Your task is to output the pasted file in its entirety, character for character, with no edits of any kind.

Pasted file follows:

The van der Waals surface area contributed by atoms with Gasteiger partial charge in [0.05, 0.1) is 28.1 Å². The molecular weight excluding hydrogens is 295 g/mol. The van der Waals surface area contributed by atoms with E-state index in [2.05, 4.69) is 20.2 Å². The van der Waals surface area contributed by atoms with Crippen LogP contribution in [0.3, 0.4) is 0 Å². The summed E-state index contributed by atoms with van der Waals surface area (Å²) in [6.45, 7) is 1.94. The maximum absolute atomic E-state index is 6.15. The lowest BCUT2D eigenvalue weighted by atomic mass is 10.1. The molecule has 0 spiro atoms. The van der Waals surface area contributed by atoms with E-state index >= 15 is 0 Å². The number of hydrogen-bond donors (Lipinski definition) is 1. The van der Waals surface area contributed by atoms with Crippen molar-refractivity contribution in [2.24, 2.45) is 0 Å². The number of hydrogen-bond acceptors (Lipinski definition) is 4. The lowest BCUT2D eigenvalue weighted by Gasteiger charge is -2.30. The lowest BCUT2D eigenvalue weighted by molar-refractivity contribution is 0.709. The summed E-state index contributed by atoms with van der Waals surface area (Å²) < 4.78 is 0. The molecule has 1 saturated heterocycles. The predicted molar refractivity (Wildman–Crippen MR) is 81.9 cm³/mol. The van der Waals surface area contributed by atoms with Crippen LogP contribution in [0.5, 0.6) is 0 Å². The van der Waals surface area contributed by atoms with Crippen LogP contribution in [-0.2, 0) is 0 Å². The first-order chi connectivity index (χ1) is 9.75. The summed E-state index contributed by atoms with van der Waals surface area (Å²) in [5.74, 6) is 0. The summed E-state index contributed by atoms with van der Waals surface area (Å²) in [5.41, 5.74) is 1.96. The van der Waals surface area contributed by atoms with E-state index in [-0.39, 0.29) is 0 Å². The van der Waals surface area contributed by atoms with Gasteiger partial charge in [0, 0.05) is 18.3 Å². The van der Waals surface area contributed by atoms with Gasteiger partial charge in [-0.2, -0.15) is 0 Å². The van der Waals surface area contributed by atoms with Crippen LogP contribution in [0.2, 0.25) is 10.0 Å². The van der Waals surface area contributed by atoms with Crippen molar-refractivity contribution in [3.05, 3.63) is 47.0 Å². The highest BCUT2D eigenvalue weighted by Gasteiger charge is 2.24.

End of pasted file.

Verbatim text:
The van der Waals surface area contributed by atoms with Gasteiger partial charge in [0.05, 0.1) is 28.1 Å². The molecular weight excluding hydrogens is 295 g/mol. The van der Waals surface area contributed by atoms with E-state index in [2.05, 4.69) is 20.2 Å². The van der Waals surface area contributed by atoms with Crippen LogP contribution in [0.3, 0.4) is 0 Å². The summed E-state index contributed by atoms with van der Waals surface area (Å²) in [6.45, 7) is 1.94. The maximum absolute atomic E-state index is 6.15. The lowest BCUT2D eigenvalue weighted by atomic mass is 10.1. The molecule has 0 spiro atoms. The van der Waals surface area contributed by atoms with E-state index >= 15 is 0 Å². The number of hydrogen-bond donors (Lipinski definition) is 1. The van der Waals surface area contributed by atoms with Crippen molar-refractivity contribution in [2.24, 2.45) is 0 Å². The number of hydrogen-bond acceptors (Lipinski definition) is 4. The lowest BCUT2D eigenvalue weighted by Gasteiger charge is -2.30. The lowest BCUT2D eigenvalue weighted by molar-refractivity contribution is 0.709. The summed E-state index contributed by atoms with van der Waals surface area (Å²) < 4.78 is 0. The molecule has 1 saturated heterocycles. The predicted molar refractivity (Wildman–Crippen MR) is 81.9 cm³/mol. The van der Waals surface area contributed by atoms with Crippen LogP contribution in [0.5, 0.6) is 0 Å². The van der Waals surface area contributed by atoms with Crippen LogP contribution in [-0.2, 0) is 0 Å². The first-order chi connectivity index (χ1) is 9.75. The summed E-state index contributed by atoms with van der Waals surface area (Å²) in [5.74, 6) is 0. The summed E-state index contributed by atoms with van der Waals surface area (Å²) in [5.41, 5.74) is 1.96. The van der Waals surface area contributed by atoms with E-state index in [-0.39, 0.29) is 0 Å². The van der Waals surface area contributed by atoms with Gasteiger partial charge in [0, 0.05) is 18.3 Å². The van der Waals surface area contributed by atoms with Gasteiger partial charge in [-0.2, -0.15) is 0 Å². The van der Waals surface area contributed by atoms with Crippen LogP contribution in [0.2, 0.25) is 10.0 Å². The van der Waals surface area contributed by atoms with Crippen molar-refractivity contribution in [3.05, 3.63) is 47.0 Å². The highest BCUT2D eigenvalue weighted by Gasteiger charge is 2.24.